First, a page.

The Jacob Leisler Institute is pleased to announce the election of Sarah Burrows Winch as a Trustee. Ms. Winch is a writer, poet, historian, and photographer. She is a graduate of Hobart and William Smith Colleges with a B.A. in English and history, and has a business background in sales with multiple companies, including Boston publishing company, CFO Publishing Corp., a subsidiary of The Economist, London. She is currently Chair of Safety for the Big Moose Property Owner’s Association (Big Moose Lake, Adirondacks, New York) and holds various other volunteer positions. Her soon to be published works, based on ancestors, under the nom de plume Sarah Tracy Burrows, include the nonfiction manuscript, Affectionately Yours, Osgood: The Civil War Letters of Colonel Osgood Vose Tracy, 122nd New York State Volunteers, to his Mother, Sarah Vose Osgood Tracy, 1862-1865, which she collaborated on with Civil War historian, professor and author, Ryan Keating, and a historical novel inspired by the true story, titled Fighting for Nellie. A native of Syracuse, New York, she currently resides in Wenham, Massachusetts, with her husband, with whom she has three sons. Her website is sarahtracyburrows,com. She is also a direct descendant of Jacob Leisler’s through his daughter Hester.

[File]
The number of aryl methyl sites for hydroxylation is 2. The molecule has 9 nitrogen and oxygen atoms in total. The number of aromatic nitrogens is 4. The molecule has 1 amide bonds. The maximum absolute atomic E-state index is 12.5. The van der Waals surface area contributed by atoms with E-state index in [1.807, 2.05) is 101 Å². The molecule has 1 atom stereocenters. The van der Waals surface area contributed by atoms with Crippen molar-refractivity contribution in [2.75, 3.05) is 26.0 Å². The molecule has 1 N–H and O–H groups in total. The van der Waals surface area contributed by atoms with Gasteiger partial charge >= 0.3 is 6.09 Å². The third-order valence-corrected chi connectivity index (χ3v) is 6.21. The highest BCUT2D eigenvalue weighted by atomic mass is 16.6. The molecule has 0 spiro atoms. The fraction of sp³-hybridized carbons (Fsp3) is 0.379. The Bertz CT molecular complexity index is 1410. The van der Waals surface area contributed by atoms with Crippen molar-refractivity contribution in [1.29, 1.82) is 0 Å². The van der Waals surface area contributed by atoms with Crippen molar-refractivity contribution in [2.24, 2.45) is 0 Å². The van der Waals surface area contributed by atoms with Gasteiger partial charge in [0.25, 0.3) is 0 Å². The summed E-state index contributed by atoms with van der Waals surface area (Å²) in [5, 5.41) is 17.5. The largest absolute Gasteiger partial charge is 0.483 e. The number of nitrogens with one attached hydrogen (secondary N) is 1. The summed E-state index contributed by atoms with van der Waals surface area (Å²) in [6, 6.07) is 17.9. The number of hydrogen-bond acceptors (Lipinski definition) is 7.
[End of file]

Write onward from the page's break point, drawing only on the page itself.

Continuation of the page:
The Jacob Leisler Institute will be among the 43 exhibitors at the Tenth Annual Hudson Children’s Book Festival on Saturday, May 5. “The Hudson Children’s Book Festival, established in 2009, is held each year in the historic city of Hudson, NY, and strives to create, sustain, and nurture a culture of literacy in partnership with our community and schools. This free, public event fosters a love of reading as families meet and greet world-class creators of books for children of all ages.” The festival, one of the largest children’s book fairs in New York State, is taking place at 215 Harry Howard Avenue, Hudson, NY. Please stop by our table and say “hello” and help us encourage young people to explore the exciting, adventurous, and mysterious world of early New York history. For more information see, https://hudsonchildrensbookfestival.com/
For this second presentation in the Jacob Leisler Institute lecture series, Dr. William A. Starna will speak on “American Indians in the Mid-Hudson Valley.” Dr. Starna is Professor Emeritus of Anthropology at the State University of New York College at Oneonta. He has held lecture, visiting, and adjunct appointments at the State University on New York at Albany, Binghamton University, and Queen’s University (Kingston, Ontario). He was a National Endowment for the Humanities Distinguished Visiting Professor in the Humanities at Hartwick College and an adjunct curator of ethnology at the New York State Museum. He is author of numerous books and articles on American Indians. The Jacob Leisler Institute lecture series is cosponsored by the Hudson Area Library and the Gotham History Center. Dr. Starna’s presentation will take place in the Community Room at the Hudson Area Library, 51 North Fifth Street, Hudson, on Thursday, April 19, at 6:00.